"I could while away the hours, conferrin' with the flowers, consultin' with the rain. And my head I'd be scratchin', while my thoughts were busy hatchin', if I only had a brain!" sings the Scarecrow in "The Wizard of Oz." The words are by E.Y. "Yip" Harburg to the music of Harold Arlen.
How prescient it all seems now that we recall Michael Jackson playing the Scarecrow in the Diana Ross movie of "The Wiz." At that time, I remember being on the Sidney Lumet set and talking with a very young Michael, who was shy and charming. He was black in those days - and beautifully natural and talented. He had a real nose.
But nowadays, Michael could sing "If I only had a brain" with a vengeance. Who could have predicted that this gifted kid would grow up to embody all that is horrifying about mega-celebrity. In his own way, he is Elvis without the jumpsuits, the karate moves and fried food. But just as narcissistic and odd. (And pop history never lets us forget the Elvis-Michael connection via Lisa Marie Presley.)
These days, Michael blames others, especially the media, for his troubles. But he has chosen a bizarre alienation from any hint of normalcy. He wants isolation from the real world, but he wants us to pay attention, too.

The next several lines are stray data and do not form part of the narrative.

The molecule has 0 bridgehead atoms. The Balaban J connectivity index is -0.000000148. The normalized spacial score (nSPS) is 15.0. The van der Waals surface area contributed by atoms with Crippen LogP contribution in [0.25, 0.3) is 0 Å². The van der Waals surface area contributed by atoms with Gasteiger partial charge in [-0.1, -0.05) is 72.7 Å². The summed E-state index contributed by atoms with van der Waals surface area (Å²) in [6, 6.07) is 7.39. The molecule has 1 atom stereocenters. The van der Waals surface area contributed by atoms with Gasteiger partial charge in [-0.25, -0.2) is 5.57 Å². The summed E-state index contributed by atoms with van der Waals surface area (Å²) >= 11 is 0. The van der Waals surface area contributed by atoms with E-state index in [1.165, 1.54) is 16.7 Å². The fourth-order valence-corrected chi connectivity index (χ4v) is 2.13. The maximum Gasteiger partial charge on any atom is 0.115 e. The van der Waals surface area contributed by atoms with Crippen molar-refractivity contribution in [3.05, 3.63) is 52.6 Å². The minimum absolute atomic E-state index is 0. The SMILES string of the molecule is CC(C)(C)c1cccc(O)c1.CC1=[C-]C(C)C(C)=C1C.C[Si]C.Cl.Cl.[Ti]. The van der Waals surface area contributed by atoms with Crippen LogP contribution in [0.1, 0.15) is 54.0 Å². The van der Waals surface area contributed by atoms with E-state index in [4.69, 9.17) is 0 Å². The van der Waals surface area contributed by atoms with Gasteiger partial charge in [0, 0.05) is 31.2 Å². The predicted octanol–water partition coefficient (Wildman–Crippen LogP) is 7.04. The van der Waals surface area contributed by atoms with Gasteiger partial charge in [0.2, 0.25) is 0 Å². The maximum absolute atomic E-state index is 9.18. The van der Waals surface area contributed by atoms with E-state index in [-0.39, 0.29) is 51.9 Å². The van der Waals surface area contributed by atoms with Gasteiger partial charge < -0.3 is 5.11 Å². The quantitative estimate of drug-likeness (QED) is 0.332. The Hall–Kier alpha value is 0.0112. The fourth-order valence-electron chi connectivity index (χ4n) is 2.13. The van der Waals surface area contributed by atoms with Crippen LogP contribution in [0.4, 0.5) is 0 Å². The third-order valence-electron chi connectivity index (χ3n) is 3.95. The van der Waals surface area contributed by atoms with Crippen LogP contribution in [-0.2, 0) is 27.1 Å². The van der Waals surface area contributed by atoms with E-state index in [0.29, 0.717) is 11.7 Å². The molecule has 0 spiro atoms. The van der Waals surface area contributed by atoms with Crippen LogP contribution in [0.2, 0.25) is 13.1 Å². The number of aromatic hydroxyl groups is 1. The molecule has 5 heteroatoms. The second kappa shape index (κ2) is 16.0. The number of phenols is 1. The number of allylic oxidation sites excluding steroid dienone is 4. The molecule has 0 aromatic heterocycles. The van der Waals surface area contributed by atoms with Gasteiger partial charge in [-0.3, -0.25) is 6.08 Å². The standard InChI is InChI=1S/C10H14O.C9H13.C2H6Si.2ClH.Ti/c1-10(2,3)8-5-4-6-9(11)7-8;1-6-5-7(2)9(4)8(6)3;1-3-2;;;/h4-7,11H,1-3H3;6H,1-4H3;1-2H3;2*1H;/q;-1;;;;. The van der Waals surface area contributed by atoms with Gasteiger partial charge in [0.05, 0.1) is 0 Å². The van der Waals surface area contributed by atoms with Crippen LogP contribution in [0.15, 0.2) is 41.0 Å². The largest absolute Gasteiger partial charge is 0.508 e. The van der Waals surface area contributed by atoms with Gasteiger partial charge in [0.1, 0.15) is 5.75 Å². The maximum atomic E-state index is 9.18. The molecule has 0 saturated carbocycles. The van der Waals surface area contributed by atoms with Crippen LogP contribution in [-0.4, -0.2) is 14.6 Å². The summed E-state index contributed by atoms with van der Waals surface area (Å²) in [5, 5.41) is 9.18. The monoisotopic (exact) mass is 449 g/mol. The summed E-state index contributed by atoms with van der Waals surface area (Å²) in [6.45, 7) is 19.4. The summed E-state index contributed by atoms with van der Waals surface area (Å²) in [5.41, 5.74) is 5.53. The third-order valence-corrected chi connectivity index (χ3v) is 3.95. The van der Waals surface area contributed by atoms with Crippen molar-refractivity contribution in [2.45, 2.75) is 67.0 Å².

His best friend is Elizabeth Taylor. But has Michael ever considered that Miz Liz, who is one of the world's most famous stars, managed to behave in a reasonably normal way within the confines of her great celebrity? She married eight times but raised four very nice children, who she didn't hide away under Taliban-like scarves or dangle from balconies!
What kind of life do these children of Michael Jackson have? He seems to feed his own paranoia to the nth degree. How can his kids ever interact normally with others? Are they even allowed to be with others? Daddy Michael has turned himself into a kind of self-mutilated, walking freak show - huge ego, massive anger lurking under a posture of shyness and humility. (I think to cross Michael Jackson is to see his whispering, delicate airs disappear in a flash.)
Will his children ever thank him for a life of luxurious, anxiety-inducing isolation? A private zoo can't make up for a mother's absence or for being taken out, masked and caped, to Euro Disney. (Michael is also media-savvy enough to know that shrouding his family in mystery only feeds press curiosity.) Michael could surely benefit from some expert therapy; or maybe just a good slap against the head from the earthy and practical Miss Taylor?
Last week, Michael received a Bambi award for humanitarian efforts. Doesn't humanitarianism begin at home? Oh, yes, we were wrong the other day describing the Bambi as gold. Seems it's silver.